Every time I actually sit down and write an article like this, I die a little inside. Soon there will be nothing left.
Soon the new day, breaks the dawn
But tonight you, will be so fun
Speaking of fun…
- 4 Goldmeadow Harrier
- 4 Goldmeadow Stalwart
- 4 Knight of Meadowgrain
- 4 Wizened Cenn
- 4 Cenn's Tactician
- 4 Kinsbaile Borderguard
I have a strange obsession with Mana Tithe right now. There’s just something about countering an evoked Reveillark for one mana that makes my head spin. This Kithkin build is about as aggressive you can get, with plenty of Damnnation/Wrath protection in the form of Kinsbaile Borderguard, Mana Tithe, and the Mutavault plus Militia’s Pride “combo.” The Borderguard in particular was a focal point for this deck, and with twelve one-drops and eight two-drops you’ll almost always have a 3/3 Borderguard on turn 3, or a 5/5 or 6/6 on turn 4 if you have Mutavault out.
Cenn’s Tactician is a card I actually haven’t seen much of in the more traditional Kithkin builds, and I’m not sure why. He’s an awesome one-drop that can break through for some early damage, while pumping the big kid on the block after a stalemate happens. He also has the ability to pump the Borderguard to spawn more 1/1s when he meets the graveyard.
The spells in this deck are really impressive, considering its a mono-colored aggro deck. Force Spike is a perfect fit that acts like a virtual Time Walk – they have to wait a turn for any expensive spell they want to resolve. The best part is that, in the majority of the matchups, if they saw Mana Tithe game 1 you can safely board them out for more potent tactics and just rely on bluffing with a single Plains open every turn.
Sunlance is really awesome, but I didn’t have the balls to main deck four since knowing my luck I’d draw multiple copies against an opposing White deck. Otherwise it’s a lot like Mana Tithe, a one-mana spell that will almost always kill something that costs more mana than you invested. Oblivion Ring probably needs no introduction. It deals with a lot of the problem cards for this deck that conventional removal wouldn’t normally cover, like Teferi’s Moat, Bitterblossom, and Loxodon Warhammer.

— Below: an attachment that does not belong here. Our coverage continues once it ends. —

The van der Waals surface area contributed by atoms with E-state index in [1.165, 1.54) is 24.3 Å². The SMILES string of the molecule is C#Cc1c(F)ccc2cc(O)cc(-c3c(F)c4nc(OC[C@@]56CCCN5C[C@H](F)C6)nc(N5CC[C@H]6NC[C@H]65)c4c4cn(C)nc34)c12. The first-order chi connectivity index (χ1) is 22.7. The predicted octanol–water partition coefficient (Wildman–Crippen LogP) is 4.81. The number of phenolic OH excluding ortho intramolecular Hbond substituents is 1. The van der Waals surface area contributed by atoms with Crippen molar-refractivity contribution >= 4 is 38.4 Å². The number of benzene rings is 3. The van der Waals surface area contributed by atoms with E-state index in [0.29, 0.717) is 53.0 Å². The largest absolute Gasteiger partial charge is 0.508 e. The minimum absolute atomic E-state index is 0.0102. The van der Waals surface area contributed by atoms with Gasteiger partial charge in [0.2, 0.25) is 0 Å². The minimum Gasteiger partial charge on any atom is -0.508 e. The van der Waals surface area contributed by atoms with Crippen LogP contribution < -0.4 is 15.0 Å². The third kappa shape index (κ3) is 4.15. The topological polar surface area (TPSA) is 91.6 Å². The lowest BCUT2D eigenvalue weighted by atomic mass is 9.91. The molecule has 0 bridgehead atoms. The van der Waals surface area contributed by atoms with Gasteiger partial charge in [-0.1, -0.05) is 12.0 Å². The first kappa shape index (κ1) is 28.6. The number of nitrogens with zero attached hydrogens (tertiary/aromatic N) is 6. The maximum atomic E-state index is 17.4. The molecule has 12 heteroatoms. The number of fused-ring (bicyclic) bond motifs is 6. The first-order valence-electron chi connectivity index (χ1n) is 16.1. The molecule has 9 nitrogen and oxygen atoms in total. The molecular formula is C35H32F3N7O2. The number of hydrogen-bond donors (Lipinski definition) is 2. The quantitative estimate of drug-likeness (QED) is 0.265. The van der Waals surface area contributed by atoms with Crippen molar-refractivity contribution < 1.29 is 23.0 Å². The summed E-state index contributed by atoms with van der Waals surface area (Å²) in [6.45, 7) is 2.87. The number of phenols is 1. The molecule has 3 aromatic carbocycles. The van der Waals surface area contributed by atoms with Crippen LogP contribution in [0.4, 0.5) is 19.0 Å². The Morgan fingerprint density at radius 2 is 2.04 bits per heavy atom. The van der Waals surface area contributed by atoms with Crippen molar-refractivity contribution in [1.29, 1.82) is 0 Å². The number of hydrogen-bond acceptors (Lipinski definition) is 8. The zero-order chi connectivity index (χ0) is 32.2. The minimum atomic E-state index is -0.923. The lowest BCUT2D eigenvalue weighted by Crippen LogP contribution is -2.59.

I honestly didn’t even know that Cloudchaser Kestrel was legal until I did the three-mana search for White creatures on MTGO. I automatically reverted to Wispmare, but the Kestrel is equally appealing. Sure, you run the risk of having the Kestrel countered after a turn 2 Bitterblossom, but he is a much better attacker. I’m not sure if his White-changing ability has any relevance in this deck, or in the Standard format for that matter.
Reveillark is there to give you some late game action in matchups where they will be able to push the game longer. Just when they think you’re out of gas you drop a four-powered flier that they really don’t want to kill. He is also prime for any aggro matchups in which combat is going to be bloody.
I’m at odds with Militia’s Pride right now. I’m not sure if I really want it in the deck because on several occasions, mostly while in a losing position, it’s a dead draw that doesn’t add anything to the game. It’s one of those “win more” cards that eventually ends up pissing you off. I’m not sure what would fit in that slot… perhaps Mirror Entity. Who just so happens to be a Rebel.
Speaking of Rebels…
- 4 Amrou Scout
- 3 Celestial Crusader
- 4 Goldmeadow Harrier
- 4 Goldmeadow Stalwart
- 4 Knight of Meadowgrain
- 2 Mirror Entity
- 4 Wizened Cenn
- 3 Kinsbaile Borderguard
This is obviously a much more controlling Kithkin deck, with Amrou Scout providing a must-answer creature before he takes the game over. Another one of Wizards sinister plots, Amrou Scout sports the Kithkin creature type, which was something I remember sticking out when I first read many months ago.
One of the major reason to switch from the above version to this one is the G/B matchup. Amrou Scout is an invaluable tool at gaining card advantage against the G/B deck, giving you the option to outplay your opponent rather than pushing all-in and hoping for the best. Celestial Crusader may be a bit of a standout in this deck, but while I was testing the deck I felt like I wanted the option to either tutor for something, or play a relevant spell. Being that the Crusader is uncounterable, an instant, and pumps every other creature in the deck, it seemed elementary.
As for the Rebel slots, we have 2 Mirror Entity, 2 Bound in Silence, and three additional Amrou Scouts to tutor for after the first one is in play. The first copy of the deck I tested had four Entity, some Aven Riftwatchers, and an Amrou Seekers (the only other non-Changeling Rebel Kithkin). Eventually drawing Mirror Entities and non-Kithkin creatures got really annoying, so I took the deck to the Billy Moreno Barber Shop. He suggested that you don’t need a ton of Rebels to have a reasonable Rebel strategy. Which is undeniably true. Why have excess tutorable creatures? They are there to be tutored for, and hard-casting a Mirror Entity just feels awkward. Three mana for a 1/1? Pfft.
One of the biggest aspects of this deck is deciding when to go aggro, and when to lay back and play the card advantage game. You still have the turn 1 Goldmeadow Stalwart, turn 2 Wizened Cenn, turn 3 Kinsbaile Borderguard/Oblivion Ring draw, which will often win games without the engine. But the fact that you have some flexible cards that can go in either game strategy is what gives this deck a lot of range.